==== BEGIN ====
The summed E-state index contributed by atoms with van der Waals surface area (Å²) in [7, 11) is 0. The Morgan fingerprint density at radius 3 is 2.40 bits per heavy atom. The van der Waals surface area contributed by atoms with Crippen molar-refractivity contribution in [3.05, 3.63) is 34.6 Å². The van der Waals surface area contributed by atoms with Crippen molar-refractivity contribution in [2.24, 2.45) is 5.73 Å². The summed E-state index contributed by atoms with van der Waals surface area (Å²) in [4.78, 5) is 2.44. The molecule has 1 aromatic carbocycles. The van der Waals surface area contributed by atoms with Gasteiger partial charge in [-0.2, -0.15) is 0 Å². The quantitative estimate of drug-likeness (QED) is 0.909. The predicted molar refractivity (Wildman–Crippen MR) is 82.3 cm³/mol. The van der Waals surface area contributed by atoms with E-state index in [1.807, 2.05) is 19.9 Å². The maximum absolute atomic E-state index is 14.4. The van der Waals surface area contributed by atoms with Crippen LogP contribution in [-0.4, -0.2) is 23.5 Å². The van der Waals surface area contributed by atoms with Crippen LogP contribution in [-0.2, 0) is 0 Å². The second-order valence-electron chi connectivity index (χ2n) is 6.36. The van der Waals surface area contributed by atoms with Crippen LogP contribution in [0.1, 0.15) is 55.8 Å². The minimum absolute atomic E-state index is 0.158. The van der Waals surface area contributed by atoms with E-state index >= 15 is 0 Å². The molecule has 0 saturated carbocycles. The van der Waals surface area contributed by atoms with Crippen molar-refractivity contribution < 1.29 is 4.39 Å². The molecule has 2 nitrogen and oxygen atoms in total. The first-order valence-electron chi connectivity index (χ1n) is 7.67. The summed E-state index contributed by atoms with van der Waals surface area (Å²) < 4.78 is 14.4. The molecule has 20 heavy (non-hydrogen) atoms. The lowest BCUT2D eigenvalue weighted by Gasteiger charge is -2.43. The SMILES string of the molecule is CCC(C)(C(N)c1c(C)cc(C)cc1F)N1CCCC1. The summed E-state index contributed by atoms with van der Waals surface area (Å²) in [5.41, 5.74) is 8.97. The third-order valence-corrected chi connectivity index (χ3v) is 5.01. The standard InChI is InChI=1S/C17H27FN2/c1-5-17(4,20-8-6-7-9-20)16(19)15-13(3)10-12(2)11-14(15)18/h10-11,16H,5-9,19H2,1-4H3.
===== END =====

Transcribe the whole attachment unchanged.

The summed E-state index contributed by atoms with van der Waals surface area (Å²) in [7, 11) is 0. The Morgan fingerprint density at radius 3 is 2.40 bits per heavy atom. The van der Waals surface area contributed by atoms with Crippen molar-refractivity contribution in [3.05, 3.63) is 34.6 Å². The van der Waals surface area contributed by atoms with Crippen molar-refractivity contribution in [2.24, 2.45) is 5.73 Å². The summed E-state index contributed by atoms with van der Waals surface area (Å²) in [4.78, 5) is 2.44. The molecule has 1 aromatic carbocycles. The van der Waals surface area contributed by atoms with Gasteiger partial charge in [-0.2, -0.15) is 0 Å². The quantitative estimate of drug-likeness (QED) is 0.909. The predicted molar refractivity (Wildman–Crippen MR) is 82.3 cm³/mol. The van der Waals surface area contributed by atoms with E-state index in [1.807, 2.05) is 19.9 Å². The maximum absolute atomic E-state index is 14.4. The van der Waals surface area contributed by atoms with Crippen LogP contribution in [-0.4, -0.2) is 23.5 Å². The van der Waals surface area contributed by atoms with Crippen LogP contribution in [-0.2, 0) is 0 Å². The second-order valence-electron chi connectivity index (χ2n) is 6.36. The van der Waals surface area contributed by atoms with Crippen LogP contribution in [0.1, 0.15) is 55.8 Å². The minimum absolute atomic E-state index is 0.158. The van der Waals surface area contributed by atoms with E-state index >= 15 is 0 Å². The molecule has 0 saturated carbocycles. The van der Waals surface area contributed by atoms with Crippen molar-refractivity contribution < 1.29 is 4.39 Å². The molecule has 2 nitrogen and oxygen atoms in total. The first-order valence-electron chi connectivity index (χ1n) is 7.67. The summed E-state index contributed by atoms with van der Waals surface area (Å²) < 4.78 is 14.4. The molecule has 20 heavy (non-hydrogen) atoms. The lowest BCUT2D eigenvalue weighted by Gasteiger charge is -2.43. The SMILES string of the molecule is CCC(C)(C(N)c1c(C)cc(C)cc1F)N1CCCC1. The summed E-state index contributed by atoms with van der Waals surface area (Å²) in [5.41, 5.74) is 8.97. The third-order valence-corrected chi connectivity index (χ3v) is 5.01. The standard InChI is InChI=1S/C17H27FN2/c1-5-17(4,20-8-6-7-9-20)16(19)15-13(3)10-12(2)11-14(15)18/h10-11,16H,5-9,19H2,1-4H3.